Best Bite: I was instantly taken with this duo of pint-sized lobster rolls – large enough for the full toasted bun experience, but small enough for a high lobster-to-bun ratio. The piping hot fries paired with the cool, chive-studded lobster were almost enough to transport me to a seaside seafood shack.
Other notes: The miniature theme continued into dessert, and my dainty portion of key lime pie was just the right citrusy finish to our rich lunch.
Travel Eats documents my food adventures while traveling.
Well, a lot has changed since my last post. I got engaged, took a year off from blogging to plan a wedding, and am now happily married! This also means I’ve become Hillary Weller rather than Hillary Proctor, but the blog name will remain the same for now.
We just returned from 10 days in Hawaii for our honeymoon, so that seemed a fitting return to blogging. We split our time between two Hawaiian islands: Kauai and Oahu. On Kauai, we covered the majority of the island; for Oahu, we stayed primarily in the Waikiki Beach area of Honolulu. This was my first time setting foot anywhere in the state, so I was anxious to try the source of all the Hawaiian flavors I’d enjoyed from afar.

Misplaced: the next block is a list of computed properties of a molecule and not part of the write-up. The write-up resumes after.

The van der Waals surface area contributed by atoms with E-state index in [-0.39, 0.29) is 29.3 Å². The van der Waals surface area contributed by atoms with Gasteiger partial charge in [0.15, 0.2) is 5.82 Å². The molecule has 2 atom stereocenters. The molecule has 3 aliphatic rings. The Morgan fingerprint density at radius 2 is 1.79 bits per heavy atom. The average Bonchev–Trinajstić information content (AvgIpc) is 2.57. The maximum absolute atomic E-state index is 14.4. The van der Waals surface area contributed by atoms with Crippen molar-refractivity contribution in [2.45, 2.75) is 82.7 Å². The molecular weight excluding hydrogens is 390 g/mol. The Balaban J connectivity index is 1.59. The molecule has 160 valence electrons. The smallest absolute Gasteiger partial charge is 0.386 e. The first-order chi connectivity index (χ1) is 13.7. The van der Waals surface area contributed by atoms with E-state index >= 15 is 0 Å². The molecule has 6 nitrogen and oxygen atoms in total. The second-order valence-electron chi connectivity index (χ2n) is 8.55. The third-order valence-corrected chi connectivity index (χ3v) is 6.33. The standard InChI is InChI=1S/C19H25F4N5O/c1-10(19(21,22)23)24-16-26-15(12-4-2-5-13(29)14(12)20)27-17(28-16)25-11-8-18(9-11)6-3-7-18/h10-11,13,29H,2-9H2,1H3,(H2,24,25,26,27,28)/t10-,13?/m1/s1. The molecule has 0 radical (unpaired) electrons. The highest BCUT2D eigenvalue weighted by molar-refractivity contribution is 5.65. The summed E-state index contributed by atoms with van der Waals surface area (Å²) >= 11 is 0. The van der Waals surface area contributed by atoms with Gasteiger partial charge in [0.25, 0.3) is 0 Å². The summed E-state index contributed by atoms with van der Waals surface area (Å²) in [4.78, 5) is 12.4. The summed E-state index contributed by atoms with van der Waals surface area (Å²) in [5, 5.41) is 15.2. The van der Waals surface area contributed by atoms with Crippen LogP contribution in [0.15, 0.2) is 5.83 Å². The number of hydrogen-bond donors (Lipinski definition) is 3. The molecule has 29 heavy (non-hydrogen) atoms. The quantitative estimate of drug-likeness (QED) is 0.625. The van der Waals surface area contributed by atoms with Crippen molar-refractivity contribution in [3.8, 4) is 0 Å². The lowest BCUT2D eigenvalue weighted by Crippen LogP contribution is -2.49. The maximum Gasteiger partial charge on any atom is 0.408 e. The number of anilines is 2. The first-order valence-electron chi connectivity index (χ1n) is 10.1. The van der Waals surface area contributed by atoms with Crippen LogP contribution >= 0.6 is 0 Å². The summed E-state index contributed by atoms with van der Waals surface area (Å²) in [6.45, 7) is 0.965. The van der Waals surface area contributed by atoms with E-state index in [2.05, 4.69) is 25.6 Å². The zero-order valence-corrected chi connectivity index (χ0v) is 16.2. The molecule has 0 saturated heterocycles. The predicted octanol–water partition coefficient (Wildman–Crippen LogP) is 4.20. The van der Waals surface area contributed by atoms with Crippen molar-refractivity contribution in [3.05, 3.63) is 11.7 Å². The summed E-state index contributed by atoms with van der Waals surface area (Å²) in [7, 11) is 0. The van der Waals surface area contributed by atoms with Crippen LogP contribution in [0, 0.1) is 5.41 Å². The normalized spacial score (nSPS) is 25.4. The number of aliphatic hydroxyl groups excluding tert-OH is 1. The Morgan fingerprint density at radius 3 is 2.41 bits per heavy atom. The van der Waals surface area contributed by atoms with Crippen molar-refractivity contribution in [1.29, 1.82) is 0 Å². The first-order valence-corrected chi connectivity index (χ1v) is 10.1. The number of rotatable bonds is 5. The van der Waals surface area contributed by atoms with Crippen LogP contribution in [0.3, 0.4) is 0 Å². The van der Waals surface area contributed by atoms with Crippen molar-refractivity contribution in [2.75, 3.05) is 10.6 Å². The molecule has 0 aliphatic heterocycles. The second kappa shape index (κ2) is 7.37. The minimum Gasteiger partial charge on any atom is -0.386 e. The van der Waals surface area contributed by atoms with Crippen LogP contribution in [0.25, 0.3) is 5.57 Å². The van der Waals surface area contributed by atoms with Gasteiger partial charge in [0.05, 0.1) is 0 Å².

I’ll start with my favorite dish of the trip. It was one that came highly recommended at Eggs ‘n Things, a beloved Honolulu breakfast spot: macadamia nut pancakes. The nut-studded cakes were unbelievably fluffy underneath their griddled exterior, and the addition of fresh pineapple and the restaurant’s signature coconut syrup made them truly remarkable. I loved these pancakes so much that they merited a repeat visit: we went back for our last meal before heading to the airport to fly home. That time, I ordered a slight variation (banana in the pancakes and macadamia on top) and they were still just as stellar. I also happily took home a bottle of the coconut syrup.